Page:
Author’s note: I’m back.
I don’t know if I’m going to be able to post weekly, like I’ve always tried to. I don’t want this project to become stressful. But I’ll do the best I can, and hopefully my small handful of loyal readers will stick with me even I take a week off here and there.
A month ago, when I went home to Santa Lucia County for Thanksgiving, I showed my family the Dog Crap and Vince movie that I had made with the kids from the youth group at church. I first created the characters from Dog Crap and Vince when I was still in high school, with a lot of input from my brother Mark, and I have always credited Mark as a co-creator of Dog Crap and Vince. They all enjoyed the movie. Mark said that when I came home for Christmas, we should get together with his friends Cody and Boz and make another movie.
We did not own a video camera. I had always wanted one growing up. I had tons of silly ideas for TV shows and movies, sometimes Mark and I and some combination of his other friends would even act them out and even record the audio, but we never had the capability to record video. Video cameras cost a lot of money back then, and it was never a priority for my parents to have one. But Mark said that Boz had one we could probably borrow.
It was now the Friday after Christmas. I was planning on driving back to Jeromeville either Monday night or Tuesday morning. I was getting bored at home. Three and a half years after graduation, I had lost touch with all of my high school friends. There was not much to do at home except hang out at home. The closest thing I had to friends at home were Mark, Cody, and Boz. I was going to graduate from the University of Jeromeville in six months, and they were sixteen, still in high school. This was less of an age difference compared to when I was seventeen and they were twelve, but they still did not feel like a primary social group for me.
Despite how bored I was, I had made no progress on this movie that Mark and I were supposedly going to make. I had not done much of anything the whole time I was home. We had our family Christmas with Grandma and Grandpa and the Lusks, who were in the area for the holidays. Jane Lusk was my aunt, my mother’s younger sister; she visited every Christmas with her husband Darrell and their children, nineteen-year-old Rick and seventeen-year-old Miranda. Uncle Darrell’s family was also in Santa Lucia County, so they spent a week going back and forth visiting both sets of their relatives.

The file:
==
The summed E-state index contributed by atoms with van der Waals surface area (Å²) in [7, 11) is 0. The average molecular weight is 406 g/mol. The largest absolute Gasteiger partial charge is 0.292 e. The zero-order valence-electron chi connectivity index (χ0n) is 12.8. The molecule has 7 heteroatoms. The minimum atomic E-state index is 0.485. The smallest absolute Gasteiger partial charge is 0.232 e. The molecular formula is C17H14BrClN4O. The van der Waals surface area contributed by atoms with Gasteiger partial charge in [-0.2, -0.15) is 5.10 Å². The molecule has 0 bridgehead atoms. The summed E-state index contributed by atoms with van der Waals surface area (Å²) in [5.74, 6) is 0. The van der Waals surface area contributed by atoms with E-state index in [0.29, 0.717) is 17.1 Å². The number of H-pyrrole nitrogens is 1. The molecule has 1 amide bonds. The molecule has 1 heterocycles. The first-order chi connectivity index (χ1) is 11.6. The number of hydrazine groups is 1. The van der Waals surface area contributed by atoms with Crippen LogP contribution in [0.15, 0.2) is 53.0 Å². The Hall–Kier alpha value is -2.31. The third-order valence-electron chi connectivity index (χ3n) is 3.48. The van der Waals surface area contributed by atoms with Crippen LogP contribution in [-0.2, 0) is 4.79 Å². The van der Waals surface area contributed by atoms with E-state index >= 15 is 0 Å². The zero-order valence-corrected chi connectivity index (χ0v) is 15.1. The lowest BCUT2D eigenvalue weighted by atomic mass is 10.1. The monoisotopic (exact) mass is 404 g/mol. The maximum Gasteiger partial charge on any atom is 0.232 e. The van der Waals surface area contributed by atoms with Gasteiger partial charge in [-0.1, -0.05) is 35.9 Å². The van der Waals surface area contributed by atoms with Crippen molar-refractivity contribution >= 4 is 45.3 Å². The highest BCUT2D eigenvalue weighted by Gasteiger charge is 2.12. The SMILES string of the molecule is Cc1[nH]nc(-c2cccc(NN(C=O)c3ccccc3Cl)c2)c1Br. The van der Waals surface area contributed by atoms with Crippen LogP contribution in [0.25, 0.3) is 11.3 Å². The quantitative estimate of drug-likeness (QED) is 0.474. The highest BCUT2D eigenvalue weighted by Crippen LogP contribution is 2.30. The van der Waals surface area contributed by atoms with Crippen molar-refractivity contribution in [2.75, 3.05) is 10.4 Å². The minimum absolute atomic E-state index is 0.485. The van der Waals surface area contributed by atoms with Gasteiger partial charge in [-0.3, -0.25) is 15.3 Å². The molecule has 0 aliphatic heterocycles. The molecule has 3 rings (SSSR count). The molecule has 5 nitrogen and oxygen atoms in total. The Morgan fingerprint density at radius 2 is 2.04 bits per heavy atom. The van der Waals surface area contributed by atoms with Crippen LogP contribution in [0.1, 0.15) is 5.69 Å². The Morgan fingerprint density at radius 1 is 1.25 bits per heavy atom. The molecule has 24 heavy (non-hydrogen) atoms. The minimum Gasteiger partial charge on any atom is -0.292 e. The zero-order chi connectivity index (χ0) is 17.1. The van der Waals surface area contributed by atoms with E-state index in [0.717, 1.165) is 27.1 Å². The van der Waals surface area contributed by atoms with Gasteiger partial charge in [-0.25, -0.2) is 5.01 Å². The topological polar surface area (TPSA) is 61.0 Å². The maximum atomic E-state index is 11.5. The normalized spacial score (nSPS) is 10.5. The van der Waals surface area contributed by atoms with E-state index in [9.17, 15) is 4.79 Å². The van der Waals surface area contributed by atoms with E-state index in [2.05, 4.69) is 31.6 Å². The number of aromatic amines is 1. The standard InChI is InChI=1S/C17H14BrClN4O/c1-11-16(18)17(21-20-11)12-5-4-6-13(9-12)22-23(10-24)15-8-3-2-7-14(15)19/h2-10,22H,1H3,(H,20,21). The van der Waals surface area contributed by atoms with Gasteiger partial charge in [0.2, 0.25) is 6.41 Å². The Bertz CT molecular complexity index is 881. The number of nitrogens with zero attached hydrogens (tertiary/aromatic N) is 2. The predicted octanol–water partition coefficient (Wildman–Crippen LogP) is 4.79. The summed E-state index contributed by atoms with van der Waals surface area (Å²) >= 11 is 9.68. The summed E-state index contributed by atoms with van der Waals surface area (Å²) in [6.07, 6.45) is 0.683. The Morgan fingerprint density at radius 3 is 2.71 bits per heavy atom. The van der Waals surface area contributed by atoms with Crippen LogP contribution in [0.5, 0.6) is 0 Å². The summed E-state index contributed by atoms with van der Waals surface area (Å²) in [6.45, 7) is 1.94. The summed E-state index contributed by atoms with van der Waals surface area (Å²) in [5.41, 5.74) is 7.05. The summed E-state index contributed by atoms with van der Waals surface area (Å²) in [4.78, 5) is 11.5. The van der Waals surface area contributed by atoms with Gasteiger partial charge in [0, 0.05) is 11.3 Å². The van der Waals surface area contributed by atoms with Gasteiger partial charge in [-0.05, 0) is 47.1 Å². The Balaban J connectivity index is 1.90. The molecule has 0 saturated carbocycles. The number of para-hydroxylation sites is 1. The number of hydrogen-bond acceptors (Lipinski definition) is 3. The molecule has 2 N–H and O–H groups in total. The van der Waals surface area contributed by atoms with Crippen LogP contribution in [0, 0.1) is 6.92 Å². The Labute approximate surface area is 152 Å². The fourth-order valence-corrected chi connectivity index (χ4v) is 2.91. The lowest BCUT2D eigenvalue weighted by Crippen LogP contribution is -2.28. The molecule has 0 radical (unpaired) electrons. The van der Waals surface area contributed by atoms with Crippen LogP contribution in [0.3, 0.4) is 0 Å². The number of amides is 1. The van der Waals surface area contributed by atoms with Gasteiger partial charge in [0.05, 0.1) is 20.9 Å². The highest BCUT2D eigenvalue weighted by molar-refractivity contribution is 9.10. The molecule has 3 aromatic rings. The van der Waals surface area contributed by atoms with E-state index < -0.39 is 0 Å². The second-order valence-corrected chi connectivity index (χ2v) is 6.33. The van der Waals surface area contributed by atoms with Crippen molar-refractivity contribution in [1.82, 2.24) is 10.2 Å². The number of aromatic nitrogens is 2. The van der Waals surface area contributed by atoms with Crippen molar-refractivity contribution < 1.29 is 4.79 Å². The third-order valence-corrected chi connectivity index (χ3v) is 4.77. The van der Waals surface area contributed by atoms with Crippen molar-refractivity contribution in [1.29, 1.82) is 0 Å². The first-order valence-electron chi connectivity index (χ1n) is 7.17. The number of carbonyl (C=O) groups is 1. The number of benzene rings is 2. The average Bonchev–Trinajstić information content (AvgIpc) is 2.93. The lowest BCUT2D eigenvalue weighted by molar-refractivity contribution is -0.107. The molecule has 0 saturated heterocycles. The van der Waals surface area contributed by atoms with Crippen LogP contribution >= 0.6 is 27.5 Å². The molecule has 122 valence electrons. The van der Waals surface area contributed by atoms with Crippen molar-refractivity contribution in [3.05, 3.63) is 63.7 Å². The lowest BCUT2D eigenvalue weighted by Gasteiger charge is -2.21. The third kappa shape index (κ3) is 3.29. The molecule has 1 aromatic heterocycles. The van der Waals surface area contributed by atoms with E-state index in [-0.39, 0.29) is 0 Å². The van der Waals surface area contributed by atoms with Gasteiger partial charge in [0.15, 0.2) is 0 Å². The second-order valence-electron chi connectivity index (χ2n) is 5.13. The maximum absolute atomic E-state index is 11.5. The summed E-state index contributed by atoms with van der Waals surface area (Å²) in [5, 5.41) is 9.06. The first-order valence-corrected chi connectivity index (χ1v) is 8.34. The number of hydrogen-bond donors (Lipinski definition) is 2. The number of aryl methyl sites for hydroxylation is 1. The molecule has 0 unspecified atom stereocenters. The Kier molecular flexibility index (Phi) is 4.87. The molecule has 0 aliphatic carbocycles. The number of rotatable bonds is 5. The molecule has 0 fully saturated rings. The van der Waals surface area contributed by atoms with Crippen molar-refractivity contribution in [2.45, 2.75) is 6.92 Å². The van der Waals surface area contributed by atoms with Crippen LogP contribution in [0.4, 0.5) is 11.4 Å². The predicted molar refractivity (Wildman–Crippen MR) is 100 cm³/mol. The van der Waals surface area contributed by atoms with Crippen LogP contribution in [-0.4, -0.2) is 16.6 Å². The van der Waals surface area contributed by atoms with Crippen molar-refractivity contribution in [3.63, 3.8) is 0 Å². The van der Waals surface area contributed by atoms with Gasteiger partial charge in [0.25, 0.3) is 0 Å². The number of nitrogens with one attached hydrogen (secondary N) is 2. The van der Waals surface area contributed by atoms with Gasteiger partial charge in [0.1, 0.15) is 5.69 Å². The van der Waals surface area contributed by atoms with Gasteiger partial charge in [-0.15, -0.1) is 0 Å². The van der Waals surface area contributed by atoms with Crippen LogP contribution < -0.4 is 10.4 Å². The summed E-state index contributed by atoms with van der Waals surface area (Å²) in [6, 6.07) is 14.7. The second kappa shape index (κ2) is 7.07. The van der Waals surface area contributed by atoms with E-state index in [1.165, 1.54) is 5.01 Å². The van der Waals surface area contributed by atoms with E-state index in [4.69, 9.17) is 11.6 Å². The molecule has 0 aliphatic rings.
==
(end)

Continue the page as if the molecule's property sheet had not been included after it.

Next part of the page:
Mark had a new game for Nintendo 64, GoldenEye. The game follows the story of the James Bond movie of the same name, which I had seen once. The most well-known feature of this game was a multiplayer free-for-all mode, in which two to four players battle each other. Rick and Miranda and Mark and I spent many hours of that winter break playing GoldenEye, as well as Mario Kart. In both games, Mark almost always won, and Miranda almost always came in last place.
In those days, Mark would often record what he was watching on television on a VHS tape, so he could watch it again. He watched Saturday Night Live regularly, because in the 1990s it was actually funny much of the time. Whenever the show would run a sketch that was not worth rewatching, he would back up the tape during the next commercial and record over it immediately. Whenever I would go home, Mark would share with me his Saturday Night Live highlights.
Saturday Night Live had been in the news recently because Chris Farley, a cast member on the show a few years earlier who was also in a few movies after that, had died of a drug overdose a couple of weeks earlier. Two months before his death, Farley had returned to SNL as the weekly guest host, and Mark saved that entire episode. Earlier that week, I had watched Farley reprise many of his past recurring characters. He also portrayed an exaggeratedly intoxicated Hank Williams Jr. and the weather phenomenon El Niño, acting like a professional wrestler. Throughout the whole time Mark and I watched the episode, Mom kept interrupting, commenting on Farley’s visibly poor health.
The next day, Mark and I watched other things he had recorded since then. We watched what was then considered the final episode of Beavis and Butthead, although unbeknownst to anyone at the time, the show would be revived in the 2010s and 2020s. After this, we watched another SNL in which a Bill Gates character announced that Microsoft had bought Christmas, and that Mac users were now Jewish. Bill Gates then proceeded to spy on Cuban leader Fidel Castro, who was dancing to the song “Tubthumping.” Oddly random, but hilarious.